Lunar Flight - Menu

It won’t win visual design awards, but at least it actually exists and it works.

Finally, it wanted to stress out the importance of a menu designed for use with the Rift. Most games I’ve seen have been retro-fitted for use with the Rift. They usually end up projecting their previous 2D menu on a plane in front of the player’s eyes. This hardly ever works. The menus have been often designed for much higher resolutions. Fonts are rarely legible. A workaround some developers use is to move the plane closer to the face of the player. This makes fonts more legible but players end up seeing just a part of the menu at a time – like operating a GUI trough a telescope. The developer of Lunar Lander actually went the extra mile and re-designed the most important menus to work with the resolution of the Rift. They are somewhat an eye-sore but they actually work.

One might think that it should be no problem just to take off the Rift for a second to click on a button from time to time. However, this is impractical for multiple reasons. Putting the Rift on takes a couple of seconds. The lenses have a sweet spot that you have to find. You need to pull on the straps for a short while until you’re all set. It is certainly more complicated that donning a pair of headphones. Additionally, I’m quite short-sighted and I’m using the Rift without glasses. After removing the Rift I still need to put on my glasses before I can see anything. Finally, a lot of games actually require you to use the Rift in “Extended Mode”. This means that the Rift works as an extension of the desktop rather than a copy of what you see on your monitor. So the menu won’t be even visible on the monitor while you are using the Rift.

The lack of a Rift-friendly menu ends up spoiling a surprising amount of games for me, including high-profile titles like Hawken or War Thunder. In this context, Lunar Flight sets yet another benchmark.

Overall, I thunk Lunar Flight is an obligatory experience for anybody interested in developing games for the Rift. It is by no means a perfect game. But it plays to the strengths of the peripheral while avoiding it’s most serious pitfalls. It shows though-provoking ideas that I hope will be explored further in upcoming Rift games. Finally, it also goes beyond a quick tech demo – it is also an engrossing and enjoyable. It’s a proof of concept not only for the technology but for the first time also for the complete experience.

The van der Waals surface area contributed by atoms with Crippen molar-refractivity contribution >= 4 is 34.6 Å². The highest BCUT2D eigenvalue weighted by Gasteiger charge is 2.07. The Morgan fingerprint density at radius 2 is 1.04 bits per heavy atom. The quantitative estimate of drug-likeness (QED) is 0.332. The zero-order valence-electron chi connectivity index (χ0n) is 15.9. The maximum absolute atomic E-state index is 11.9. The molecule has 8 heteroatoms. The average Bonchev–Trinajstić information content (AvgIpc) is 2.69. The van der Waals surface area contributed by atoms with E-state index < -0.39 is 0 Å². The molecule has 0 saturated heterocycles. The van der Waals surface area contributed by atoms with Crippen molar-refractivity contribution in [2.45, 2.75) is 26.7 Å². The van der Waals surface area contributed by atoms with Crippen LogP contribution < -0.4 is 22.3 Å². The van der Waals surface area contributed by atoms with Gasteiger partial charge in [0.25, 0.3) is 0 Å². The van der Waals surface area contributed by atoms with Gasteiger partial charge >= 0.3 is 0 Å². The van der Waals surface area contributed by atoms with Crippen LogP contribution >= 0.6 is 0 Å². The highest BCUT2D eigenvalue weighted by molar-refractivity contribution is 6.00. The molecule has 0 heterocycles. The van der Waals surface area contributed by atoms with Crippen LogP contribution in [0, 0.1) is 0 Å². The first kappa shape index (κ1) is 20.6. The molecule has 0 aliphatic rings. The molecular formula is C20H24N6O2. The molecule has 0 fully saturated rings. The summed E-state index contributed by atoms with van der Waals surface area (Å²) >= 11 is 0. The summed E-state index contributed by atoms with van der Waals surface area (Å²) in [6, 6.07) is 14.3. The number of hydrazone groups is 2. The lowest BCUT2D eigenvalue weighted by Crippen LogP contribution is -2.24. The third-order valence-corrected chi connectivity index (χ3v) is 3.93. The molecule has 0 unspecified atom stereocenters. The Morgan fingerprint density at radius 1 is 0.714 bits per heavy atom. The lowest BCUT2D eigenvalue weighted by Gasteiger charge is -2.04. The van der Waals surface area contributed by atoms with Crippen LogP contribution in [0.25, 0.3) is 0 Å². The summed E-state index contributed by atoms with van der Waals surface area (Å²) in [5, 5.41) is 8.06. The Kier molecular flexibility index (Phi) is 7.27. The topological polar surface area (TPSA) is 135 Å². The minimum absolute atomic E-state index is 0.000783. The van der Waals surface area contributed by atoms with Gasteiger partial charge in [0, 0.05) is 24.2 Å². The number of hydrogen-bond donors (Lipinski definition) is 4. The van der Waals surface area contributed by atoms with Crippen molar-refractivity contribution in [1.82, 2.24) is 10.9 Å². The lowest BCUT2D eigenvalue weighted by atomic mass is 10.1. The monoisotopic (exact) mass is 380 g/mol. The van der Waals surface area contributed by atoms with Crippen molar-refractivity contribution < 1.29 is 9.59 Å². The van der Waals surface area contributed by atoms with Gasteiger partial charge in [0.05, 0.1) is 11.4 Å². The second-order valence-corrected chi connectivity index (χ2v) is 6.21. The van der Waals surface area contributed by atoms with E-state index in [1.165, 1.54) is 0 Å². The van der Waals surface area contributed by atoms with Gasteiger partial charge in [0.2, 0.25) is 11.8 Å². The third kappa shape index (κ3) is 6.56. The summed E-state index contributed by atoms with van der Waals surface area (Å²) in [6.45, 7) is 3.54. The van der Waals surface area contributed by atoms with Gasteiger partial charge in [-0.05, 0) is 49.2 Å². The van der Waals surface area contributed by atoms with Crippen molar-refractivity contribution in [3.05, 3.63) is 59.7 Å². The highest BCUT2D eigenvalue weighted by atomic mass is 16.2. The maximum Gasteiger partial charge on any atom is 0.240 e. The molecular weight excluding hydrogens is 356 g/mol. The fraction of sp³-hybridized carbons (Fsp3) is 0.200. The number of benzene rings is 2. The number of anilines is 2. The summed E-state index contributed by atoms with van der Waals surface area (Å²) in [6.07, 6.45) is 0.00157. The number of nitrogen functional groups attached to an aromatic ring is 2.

Krystian Majewski

Krystian Majewski was born in Warsaw and studied design at Köln International School of Design. Before, he was working on a mid-size console project for NEON Studios in Frankfurt. He helped establish a Master course in Game Design and Research at the Cologne Game Lab. Today he teaches Game Design at various institutions and develops independent games.

One response to “Lunar Flight – A Benchmark for Oculus Rift”

  1. John


    Well written summary of LF. Well done! Your writing is better than a lot of native English speakers.

    I too think its Rift implementation is, so far, the best I’ve seen. I got my Rift yesterday though so maybe there are other great examples I don’t know about.

    LF’s Rift implementation is still in beta too so who knows what other improvements are planned.

    I’m definitely going to have a blast trying to master flying this thing around competently.



The Game Design Scrapbook is a second blog of group of three game designers from Germany. On our first blog, Game Design Reviews we describe some games we played and point out various interesting details. Unfortunately, we found out that we also need some place to collect quick and dirty ideas that pop into our minds. Hence, welcome to Game Design Scrapbook. You will encounter wild, random rantings. Many of then incoherent. Some of them maybe even in German. If you don't like it, you might enjoy Game Design Reviews more.